OWF Spends a Night In With Two John Hughes Classics

A few weeks ago I promised to report back on my 1980s themed movie night that we were using to test of the Blockbuster/T-Mobile five things for a fiver deal- well, eventually, here we have it. A little belated, I know. But these things take time.

For those who don't remember, this was the starting point of the idea for the Film Night:

With the new promotion, the pair (T-Mobile and Blockbusters) are offering movie and gaming fans the fairly impressive opportunity to rent one film and one game (or two movies), as well as buying three items of snacky goodness to enjoy at the same time for two nights for only five pounds.

So, the original plan was to take two films and one video game along with the two snack options on offer to test out both possible combinations on offer. Slight change of plan on that front, with the game ditched in favour of just going with the two film, and to keep the spirit of my 1980s movie night unsullied. Still very much happy with the original plan of a popcorn and Coke accompaniment though.

Read on to find out how it all (eventually) went, and to read what ended up being my tribute to the late great John Hughes...

Take two films. Add a dash of 80s cult appeal, and a splash of iconic director. Serve with the kind of filmic charisma that makes audiences eat out said director's hand to such a degree that films with such an indelible sense of their own time can somehow become timeless classics. Et Voila, you have a perfect double serving of John Hughes. Namely Sixteen Candles and The Breakfast Club, the two films that arguably had the most lasting effect on my then-young mind when I first saw them. Hell, they still profoundly affect me now when I watch them.

John Hughes is as important a figure in the genetic make-up of the culture of the 1980s as anyone imaginable- he wrote a frankly astonishing number of the most successful films of the decade (form which continued, albeit rather briefly, into the early part of the 1990s), thanks in no small part to his ability to draw character portraits and build on-screen relationships in his scripts. And consider this: the films that really shook up the decade's box-office- Indiana Jones, Star Wars, Back To The Future, E.T.- all relied upon cinematic innovation, and enjoyed healthy financial boosts because of their newness. In contrast Hughes relied on his characters and plots to drive the success of his films- chances are, were the great man still alive and making movies today he would be one of the highest profile figures to be ignoring the 3D "revolution". Or at least I'd like to think so.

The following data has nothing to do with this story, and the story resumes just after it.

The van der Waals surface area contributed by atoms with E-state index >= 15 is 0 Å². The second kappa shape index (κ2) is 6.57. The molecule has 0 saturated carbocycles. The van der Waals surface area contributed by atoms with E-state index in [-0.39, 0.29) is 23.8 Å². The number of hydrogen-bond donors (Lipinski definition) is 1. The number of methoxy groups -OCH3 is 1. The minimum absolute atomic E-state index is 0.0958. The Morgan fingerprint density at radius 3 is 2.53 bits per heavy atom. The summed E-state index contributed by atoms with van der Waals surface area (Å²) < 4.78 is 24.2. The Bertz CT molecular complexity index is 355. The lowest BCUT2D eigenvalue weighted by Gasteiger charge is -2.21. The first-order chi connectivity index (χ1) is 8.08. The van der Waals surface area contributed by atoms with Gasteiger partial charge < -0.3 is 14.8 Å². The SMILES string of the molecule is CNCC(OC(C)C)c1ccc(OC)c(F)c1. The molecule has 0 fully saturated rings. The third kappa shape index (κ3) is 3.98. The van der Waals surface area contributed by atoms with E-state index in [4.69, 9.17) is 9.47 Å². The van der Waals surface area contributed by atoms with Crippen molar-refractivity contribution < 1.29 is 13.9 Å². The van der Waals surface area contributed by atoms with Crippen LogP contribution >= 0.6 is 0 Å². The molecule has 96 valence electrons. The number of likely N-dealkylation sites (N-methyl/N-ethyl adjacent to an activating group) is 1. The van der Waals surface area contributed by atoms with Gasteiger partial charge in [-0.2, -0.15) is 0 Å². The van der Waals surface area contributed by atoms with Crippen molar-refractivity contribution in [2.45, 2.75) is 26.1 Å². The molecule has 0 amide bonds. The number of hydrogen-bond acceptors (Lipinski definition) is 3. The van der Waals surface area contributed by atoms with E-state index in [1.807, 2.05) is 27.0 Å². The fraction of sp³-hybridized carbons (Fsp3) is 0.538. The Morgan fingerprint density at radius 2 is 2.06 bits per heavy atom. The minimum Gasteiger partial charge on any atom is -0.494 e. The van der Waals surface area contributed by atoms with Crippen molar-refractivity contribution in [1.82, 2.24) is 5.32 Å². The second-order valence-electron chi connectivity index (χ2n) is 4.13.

Anyway, I gathered a select few companions for the film night, charging each with coming along dressed up in 80s flavoured fancy dress- I myself decided on a rather fetching generic ensemble, matching garish sweat bands and day-glo with high-top ssneaks, thickk rimmed Top Gun shades and a white blazer with rolled up sleaves (looking way, way too much like one of the portly fellows in Olivia Newton John's "Physical" video crossed with Don Johnson of Miami Vice fame). I wasn't let down, although one friend managed to misinterpret the entire specifications by coming dressed as a zombie.

Suitably attired, we settled down to watch the films, scoff popcorn and drink fizzy pop in the company of Hughe's patented characters, expecting to find ourselves and each other in amongst his beautiful words and direction. Or to at least just have a blast and watch some questionably old looking teenagers stick it to the man and further the stereotyped filmic idea that self-expression and individuality within the institution of school are dependent upon some slightly naughty activities. And even though it was all a good laugh, and the night went down a storm, I found myself getting all intellectually stimulated- must have been all the sugar in the Coke- so I've decided to offer up some of my thoughts to you lot, in a belated and overdue mini-tribute to the late great man himself- Mr John Hughes.

The thing you still notice first about Hughes' stable of movies, particularly Ferris Bueller and Home Alone (but not the two films we watched on the T-Mobile Night In) is that he seems to revel in breaking the fourth wall and talking directly to the audience. It was always part of that charm that Hughes' films sparkle with- being directly appealed to, especially by a roguish character with a glint in their eye (Hughes' characters are very rarely entirely clean-cut), is an incredibly clever technique for making an audience feel included. Shakespeare himself built up an often troubling rapport between audience and character (especially malevolent ones like Iago) through direct-to audience Asides, making it near impossible to build up a black and white idea of morality in his plays. Like Shakespeare, Hughes is perpetually interested in presenting morality as a series of shades of grey- authority figures, like The Breakfast Club's Principal Vernon (Paul Gleason in the iconic role that he rather unforgivably later brought back to screen for Not Another Teen Movie) are usually deemed to be the villainous despite their intention to keep main characters on the straight and narrow.